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  1. Pessimist Singularitarian
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    #11
    We could use Lagrange Multipliers...consider the objective function:

    $ \displaystyle f(x,y)=\sin(x)-\sin(y)$

    Subject to the constraint:

    $ \displaystyle g(x,y)=x+y-\frac{\pi}{2}=0$

    This leads to:

    $ \displaystyle \cos(x)=\lambda=-\cos(y)$

    $ \displaystyle \cos(x)+\cos(y)=0$

    Using a sum to product identity, and dividing through by $2$, we obtain:

    $ \displaystyle \cos\left(\frac{x+y}{2}\right)\cos\left(\frac{x-y}{2}\right)=0$

    On the given domain, this gives us:

    $ \displaystyle x\pm y=\pi\implies x=\pi\pm y$

    Putting this into the constraint, we find:

    $ \displaystyle \pi\pm y+y=\frac{\pi}{2}\implies y=-\frac{\pi}{4}\implies x=\frac{3\pi}{4}$

    Thus, the objective function at this critical point is:

    $ \displaystyle f\left(\frac{3\pi}{4},-\frac{\pi}{4}\right)=\sqrt{2}$

    At the end-points of the given domain, we find:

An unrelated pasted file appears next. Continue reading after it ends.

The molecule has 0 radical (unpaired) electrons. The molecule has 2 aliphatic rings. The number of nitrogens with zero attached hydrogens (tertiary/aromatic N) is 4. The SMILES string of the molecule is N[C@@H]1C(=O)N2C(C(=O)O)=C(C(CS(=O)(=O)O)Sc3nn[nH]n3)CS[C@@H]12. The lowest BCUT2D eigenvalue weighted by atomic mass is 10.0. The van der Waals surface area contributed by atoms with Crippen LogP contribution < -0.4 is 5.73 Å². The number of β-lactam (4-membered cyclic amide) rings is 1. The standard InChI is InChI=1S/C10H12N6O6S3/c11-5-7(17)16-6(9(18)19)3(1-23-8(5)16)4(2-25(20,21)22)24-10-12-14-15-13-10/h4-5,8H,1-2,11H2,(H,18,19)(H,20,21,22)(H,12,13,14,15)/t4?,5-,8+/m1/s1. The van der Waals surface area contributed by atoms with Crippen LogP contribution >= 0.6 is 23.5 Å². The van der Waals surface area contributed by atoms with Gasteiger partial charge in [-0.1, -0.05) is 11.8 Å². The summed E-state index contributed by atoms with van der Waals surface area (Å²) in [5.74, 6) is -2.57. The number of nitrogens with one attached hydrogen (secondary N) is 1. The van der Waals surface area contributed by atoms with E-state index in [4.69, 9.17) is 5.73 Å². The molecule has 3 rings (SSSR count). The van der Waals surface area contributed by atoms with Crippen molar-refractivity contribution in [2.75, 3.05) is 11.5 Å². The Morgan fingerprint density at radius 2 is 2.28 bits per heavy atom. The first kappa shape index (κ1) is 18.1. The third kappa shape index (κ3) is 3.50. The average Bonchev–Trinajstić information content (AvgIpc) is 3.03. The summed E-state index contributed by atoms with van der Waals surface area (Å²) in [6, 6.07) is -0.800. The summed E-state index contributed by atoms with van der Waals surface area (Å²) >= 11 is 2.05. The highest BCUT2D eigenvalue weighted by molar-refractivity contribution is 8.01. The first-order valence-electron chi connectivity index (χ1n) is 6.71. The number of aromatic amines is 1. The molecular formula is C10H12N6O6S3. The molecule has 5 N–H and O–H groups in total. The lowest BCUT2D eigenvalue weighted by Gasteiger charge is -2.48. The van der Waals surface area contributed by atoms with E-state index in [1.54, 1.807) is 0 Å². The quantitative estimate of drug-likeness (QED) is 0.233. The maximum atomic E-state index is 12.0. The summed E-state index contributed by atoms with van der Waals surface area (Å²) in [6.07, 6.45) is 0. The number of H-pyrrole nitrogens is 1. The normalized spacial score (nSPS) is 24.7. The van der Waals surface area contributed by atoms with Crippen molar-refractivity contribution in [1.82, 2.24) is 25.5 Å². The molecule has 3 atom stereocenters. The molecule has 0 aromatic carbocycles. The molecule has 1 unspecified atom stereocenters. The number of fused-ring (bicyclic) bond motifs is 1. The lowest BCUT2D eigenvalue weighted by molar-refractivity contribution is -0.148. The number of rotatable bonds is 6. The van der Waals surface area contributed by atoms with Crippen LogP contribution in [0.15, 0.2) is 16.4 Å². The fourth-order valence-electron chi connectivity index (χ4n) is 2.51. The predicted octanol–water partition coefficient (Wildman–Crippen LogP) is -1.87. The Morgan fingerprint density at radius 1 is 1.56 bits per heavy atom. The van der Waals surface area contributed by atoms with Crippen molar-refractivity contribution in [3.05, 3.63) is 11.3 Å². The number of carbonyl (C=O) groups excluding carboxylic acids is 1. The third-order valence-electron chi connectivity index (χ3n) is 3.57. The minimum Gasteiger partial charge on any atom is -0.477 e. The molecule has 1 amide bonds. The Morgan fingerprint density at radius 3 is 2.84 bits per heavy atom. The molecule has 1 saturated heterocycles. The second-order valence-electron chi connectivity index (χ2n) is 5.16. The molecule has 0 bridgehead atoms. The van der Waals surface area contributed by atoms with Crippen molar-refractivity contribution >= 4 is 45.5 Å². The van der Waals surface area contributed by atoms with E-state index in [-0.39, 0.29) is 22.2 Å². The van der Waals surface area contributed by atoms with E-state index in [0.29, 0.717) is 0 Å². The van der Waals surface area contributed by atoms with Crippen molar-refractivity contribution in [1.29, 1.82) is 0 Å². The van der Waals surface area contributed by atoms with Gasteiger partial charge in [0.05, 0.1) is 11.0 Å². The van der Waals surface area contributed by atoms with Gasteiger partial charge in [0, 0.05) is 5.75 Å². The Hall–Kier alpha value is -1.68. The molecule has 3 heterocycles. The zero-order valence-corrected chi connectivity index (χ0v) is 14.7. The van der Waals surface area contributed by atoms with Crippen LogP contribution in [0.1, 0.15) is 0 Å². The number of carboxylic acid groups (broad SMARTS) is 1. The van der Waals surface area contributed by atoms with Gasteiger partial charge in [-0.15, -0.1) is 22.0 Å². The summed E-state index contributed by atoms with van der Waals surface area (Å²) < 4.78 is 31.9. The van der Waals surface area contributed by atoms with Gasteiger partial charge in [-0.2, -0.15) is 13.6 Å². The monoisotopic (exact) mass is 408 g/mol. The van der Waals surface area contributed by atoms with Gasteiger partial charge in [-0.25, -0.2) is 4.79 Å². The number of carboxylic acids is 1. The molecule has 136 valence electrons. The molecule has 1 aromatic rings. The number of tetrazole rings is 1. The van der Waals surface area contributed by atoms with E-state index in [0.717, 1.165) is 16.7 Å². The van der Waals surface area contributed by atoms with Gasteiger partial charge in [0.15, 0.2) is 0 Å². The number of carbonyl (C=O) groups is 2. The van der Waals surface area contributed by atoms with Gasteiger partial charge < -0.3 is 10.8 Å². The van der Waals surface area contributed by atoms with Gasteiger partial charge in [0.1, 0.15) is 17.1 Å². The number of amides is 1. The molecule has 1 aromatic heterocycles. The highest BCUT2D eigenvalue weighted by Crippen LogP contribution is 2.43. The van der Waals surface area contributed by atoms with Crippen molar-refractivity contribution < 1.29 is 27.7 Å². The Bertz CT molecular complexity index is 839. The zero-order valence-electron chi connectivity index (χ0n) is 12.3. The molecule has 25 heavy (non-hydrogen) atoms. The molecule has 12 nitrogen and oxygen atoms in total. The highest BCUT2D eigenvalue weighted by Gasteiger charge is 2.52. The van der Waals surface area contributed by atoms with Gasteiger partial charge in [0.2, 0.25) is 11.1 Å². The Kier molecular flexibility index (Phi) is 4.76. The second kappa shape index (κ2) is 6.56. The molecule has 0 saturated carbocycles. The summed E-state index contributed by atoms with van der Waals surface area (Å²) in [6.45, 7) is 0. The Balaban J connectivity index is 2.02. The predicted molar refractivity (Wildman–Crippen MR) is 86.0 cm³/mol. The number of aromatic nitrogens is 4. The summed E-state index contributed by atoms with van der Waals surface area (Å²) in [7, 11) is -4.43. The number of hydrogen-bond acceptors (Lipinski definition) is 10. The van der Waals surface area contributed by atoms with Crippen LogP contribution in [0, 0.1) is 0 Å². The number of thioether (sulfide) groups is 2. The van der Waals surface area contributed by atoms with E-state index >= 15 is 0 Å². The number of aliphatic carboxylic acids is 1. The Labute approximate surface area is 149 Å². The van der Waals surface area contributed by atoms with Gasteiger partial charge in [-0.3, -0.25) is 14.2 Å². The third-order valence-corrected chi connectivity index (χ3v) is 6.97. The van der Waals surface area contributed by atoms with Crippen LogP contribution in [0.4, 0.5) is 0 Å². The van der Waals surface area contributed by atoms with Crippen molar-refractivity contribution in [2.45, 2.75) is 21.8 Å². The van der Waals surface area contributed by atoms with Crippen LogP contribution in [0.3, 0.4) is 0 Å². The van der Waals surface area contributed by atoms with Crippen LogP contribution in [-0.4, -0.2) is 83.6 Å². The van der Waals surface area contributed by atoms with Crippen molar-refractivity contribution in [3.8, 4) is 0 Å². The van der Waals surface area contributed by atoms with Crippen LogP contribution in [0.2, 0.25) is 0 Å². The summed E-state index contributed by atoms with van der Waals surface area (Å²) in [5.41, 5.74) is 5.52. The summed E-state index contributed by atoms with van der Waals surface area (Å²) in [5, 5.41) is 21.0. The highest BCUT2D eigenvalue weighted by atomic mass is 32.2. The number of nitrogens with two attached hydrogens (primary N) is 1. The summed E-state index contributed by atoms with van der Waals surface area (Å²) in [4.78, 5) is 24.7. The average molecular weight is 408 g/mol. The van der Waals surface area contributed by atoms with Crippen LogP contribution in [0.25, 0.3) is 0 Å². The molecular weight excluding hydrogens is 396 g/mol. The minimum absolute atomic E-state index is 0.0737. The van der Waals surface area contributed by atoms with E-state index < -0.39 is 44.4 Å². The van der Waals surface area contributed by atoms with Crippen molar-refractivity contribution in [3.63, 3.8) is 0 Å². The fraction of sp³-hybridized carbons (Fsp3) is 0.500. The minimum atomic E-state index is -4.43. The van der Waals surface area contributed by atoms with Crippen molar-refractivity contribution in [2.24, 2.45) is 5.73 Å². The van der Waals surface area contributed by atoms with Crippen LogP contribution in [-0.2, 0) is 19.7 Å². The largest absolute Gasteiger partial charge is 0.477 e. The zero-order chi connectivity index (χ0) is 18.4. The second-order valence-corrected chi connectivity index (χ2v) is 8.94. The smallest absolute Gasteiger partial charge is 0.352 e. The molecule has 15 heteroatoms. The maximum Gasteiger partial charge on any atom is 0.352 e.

$ \displaystyle f\left(\frac{\pi}{2},0\right)=1$

    $ \displaystyle f\left(\pi,-\frac{\pi}{2}\right)=1$

    And so we conclude that on the given domain, we have:

    $ \displaystyle f_{\min}=1$

    $ \displaystyle f_{\max}=\sqrt{2}$

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    #12
    We can also do a classical function analysis for$f(x)=\sin x - \cos x$ on the domain $[\frac\pi 2,\pi]$.
    To find the extrema:
    $$f'(x)=0 \quad\Rightarrow\quad \cos x + \sin x = 0 \quad\Rightarrow\quad \sin x=-\cos x
    \quad\Rightarrow\quad \tan x=-1\quad\Rightarrow\quad x=\frac{3\pi}{4}$$
    So we have one extremum at $x=\frac{3\pi}{4}$ with value $\sqrt 2$.
    And we have 2 boundary extrema at $x=\frac{\pi}{2}$ respectively $x=\pi$, both with value $1$.
    Therefore:
    $$1 \le \sin x - \cos x \le \sqrt 2 \quad\text{ when } x\in [\frac\pi 2,\pi]$$

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